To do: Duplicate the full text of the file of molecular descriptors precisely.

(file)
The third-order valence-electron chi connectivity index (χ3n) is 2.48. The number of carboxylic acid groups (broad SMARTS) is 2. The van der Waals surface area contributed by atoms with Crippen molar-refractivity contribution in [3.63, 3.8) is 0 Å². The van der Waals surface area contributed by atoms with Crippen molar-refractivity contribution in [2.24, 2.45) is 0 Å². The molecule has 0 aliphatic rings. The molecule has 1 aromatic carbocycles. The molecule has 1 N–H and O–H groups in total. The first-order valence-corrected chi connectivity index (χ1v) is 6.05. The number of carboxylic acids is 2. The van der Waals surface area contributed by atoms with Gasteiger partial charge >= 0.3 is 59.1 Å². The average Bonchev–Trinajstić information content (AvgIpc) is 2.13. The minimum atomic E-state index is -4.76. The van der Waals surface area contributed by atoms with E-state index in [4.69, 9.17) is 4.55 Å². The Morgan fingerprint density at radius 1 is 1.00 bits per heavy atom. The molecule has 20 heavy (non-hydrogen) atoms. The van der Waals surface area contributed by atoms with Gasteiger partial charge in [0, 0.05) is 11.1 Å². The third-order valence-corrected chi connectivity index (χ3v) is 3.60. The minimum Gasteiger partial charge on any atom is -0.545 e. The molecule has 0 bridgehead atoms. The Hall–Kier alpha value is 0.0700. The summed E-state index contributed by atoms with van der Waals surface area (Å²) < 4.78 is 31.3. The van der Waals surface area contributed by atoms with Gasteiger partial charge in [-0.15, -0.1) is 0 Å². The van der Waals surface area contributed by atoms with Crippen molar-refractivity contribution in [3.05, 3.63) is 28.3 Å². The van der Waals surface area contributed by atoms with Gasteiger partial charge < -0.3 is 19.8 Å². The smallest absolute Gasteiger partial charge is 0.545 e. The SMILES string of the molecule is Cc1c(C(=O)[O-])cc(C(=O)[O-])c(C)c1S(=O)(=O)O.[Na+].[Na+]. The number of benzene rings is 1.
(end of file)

The third-order valence-electron chi connectivity index (χ3n) is 2.48. The number of carboxylic acid groups (broad SMARTS) is 2. The van der Waals surface area contributed by atoms with Crippen molar-refractivity contribution in [3.63, 3.8) is 0 Å². The van der Waals surface area contributed by atoms with Crippen molar-refractivity contribution in [2.24, 2.45) is 0 Å². The molecule has 0 aliphatic rings. The molecule has 1 aromatic carbocycles. The molecule has 1 N–H and O–H groups in total. The first-order valence-corrected chi connectivity index (χ1v) is 6.05. The number of carboxylic acids is 2. The van der Waals surface area contributed by atoms with Gasteiger partial charge >= 0.3 is 59.1 Å². The average Bonchev–Trinajstić information content (AvgIpc) is 2.13. The minimum atomic E-state index is -4.76. The van der Waals surface area contributed by atoms with E-state index in [4.69, 9.17) is 4.55 Å². The Morgan fingerprint density at radius 1 is 1.00 bits per heavy atom. The molecule has 20 heavy (non-hydrogen) atoms. The van der Waals surface area contributed by atoms with Gasteiger partial charge in [0, 0.05) is 11.1 Å². The third-order valence-corrected chi connectivity index (χ3v) is 3.60. The minimum Gasteiger partial charge on any atom is -0.545 e. The molecule has 0 bridgehead atoms. The Hall–Kier alpha value is 0.0700. The summed E-state index contributed by atoms with van der Waals surface area (Å²) < 4.78 is 31.3. The van der Waals surface area contributed by atoms with Gasteiger partial charge in [-0.15, -0.1) is 0 Å². The van der Waals surface area contributed by atoms with Crippen molar-refractivity contribution in [3.05, 3.63) is 28.3 Å². The van der Waals surface area contributed by atoms with Gasteiger partial charge < -0.3 is 19.8 Å². The smallest absolute Gasteiger partial charge is 0.545 e. The SMILES string of the molecule is Cc1c(C(=O)[O-])cc(C(=O)[O-])c(C)c1S(=O)(=O)O.[Na+].[Na+]. The number of benzene rings is 1.